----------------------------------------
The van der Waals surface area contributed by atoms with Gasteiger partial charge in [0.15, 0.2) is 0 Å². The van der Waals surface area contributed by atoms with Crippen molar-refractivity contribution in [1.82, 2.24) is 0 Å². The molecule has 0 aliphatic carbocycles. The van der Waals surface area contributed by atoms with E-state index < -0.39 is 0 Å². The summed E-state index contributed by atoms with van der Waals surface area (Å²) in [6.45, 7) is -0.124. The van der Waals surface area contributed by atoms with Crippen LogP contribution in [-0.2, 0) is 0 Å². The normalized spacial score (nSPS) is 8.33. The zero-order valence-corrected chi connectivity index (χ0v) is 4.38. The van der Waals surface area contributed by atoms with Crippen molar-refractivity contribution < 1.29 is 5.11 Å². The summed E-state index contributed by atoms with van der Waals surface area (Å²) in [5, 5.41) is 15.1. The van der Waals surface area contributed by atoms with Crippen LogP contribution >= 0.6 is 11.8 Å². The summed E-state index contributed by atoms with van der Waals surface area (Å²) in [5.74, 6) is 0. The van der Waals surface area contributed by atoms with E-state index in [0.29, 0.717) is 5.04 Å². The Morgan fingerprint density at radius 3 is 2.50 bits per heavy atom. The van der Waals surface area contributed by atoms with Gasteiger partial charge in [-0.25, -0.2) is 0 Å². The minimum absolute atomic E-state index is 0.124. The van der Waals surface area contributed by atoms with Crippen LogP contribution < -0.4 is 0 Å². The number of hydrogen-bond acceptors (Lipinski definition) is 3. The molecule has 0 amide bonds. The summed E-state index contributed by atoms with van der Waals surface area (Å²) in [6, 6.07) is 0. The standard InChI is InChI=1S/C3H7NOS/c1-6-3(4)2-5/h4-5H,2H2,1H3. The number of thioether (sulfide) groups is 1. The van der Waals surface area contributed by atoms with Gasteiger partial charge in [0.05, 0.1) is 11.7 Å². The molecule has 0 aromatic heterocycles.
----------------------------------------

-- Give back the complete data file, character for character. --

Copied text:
The van der Waals surface area contributed by atoms with Gasteiger partial charge in [0.15, 0.2) is 0 Å². The van der Waals surface area contributed by atoms with Crippen molar-refractivity contribution in [1.82, 2.24) is 0 Å². The molecule has 0 aliphatic carbocycles. The van der Waals surface area contributed by atoms with E-state index < -0.39 is 0 Å². The summed E-state index contributed by atoms with van der Waals surface area (Å²) in [6.45, 7) is -0.124. The van der Waals surface area contributed by atoms with Crippen LogP contribution in [-0.2, 0) is 0 Å². The normalized spacial score (nSPS) is 8.33. The zero-order valence-corrected chi connectivity index (χ0v) is 4.38. The van der Waals surface area contributed by atoms with Crippen molar-refractivity contribution < 1.29 is 5.11 Å². The summed E-state index contributed by atoms with van der Waals surface area (Å²) in [5, 5.41) is 15.1. The van der Waals surface area contributed by atoms with Crippen LogP contribution >= 0.6 is 11.8 Å². The summed E-state index contributed by atoms with van der Waals surface area (Å²) in [5.74, 6) is 0. The van der Waals surface area contributed by atoms with E-state index in [0.29, 0.717) is 5.04 Å². The Morgan fingerprint density at radius 3 is 2.50 bits per heavy atom. The van der Waals surface area contributed by atoms with Gasteiger partial charge in [-0.25, -0.2) is 0 Å². The minimum absolute atomic E-state index is 0.124. The van der Waals surface area contributed by atoms with Crippen LogP contribution < -0.4 is 0 Å². The number of hydrogen-bond acceptors (Lipinski definition) is 3. The molecule has 0 amide bonds. The summed E-state index contributed by atoms with van der Waals surface area (Å²) in [6, 6.07) is 0. The standard InChI is InChI=1S/C3H7NOS/c1-6-3(4)2-5/h4-5H,2H2,1H3. The number of thioether (sulfide) groups is 1. The van der Waals surface area contributed by atoms with Gasteiger partial charge in [0.05, 0.1) is 11.7 Å². The molecule has 0 aromatic heterocycles.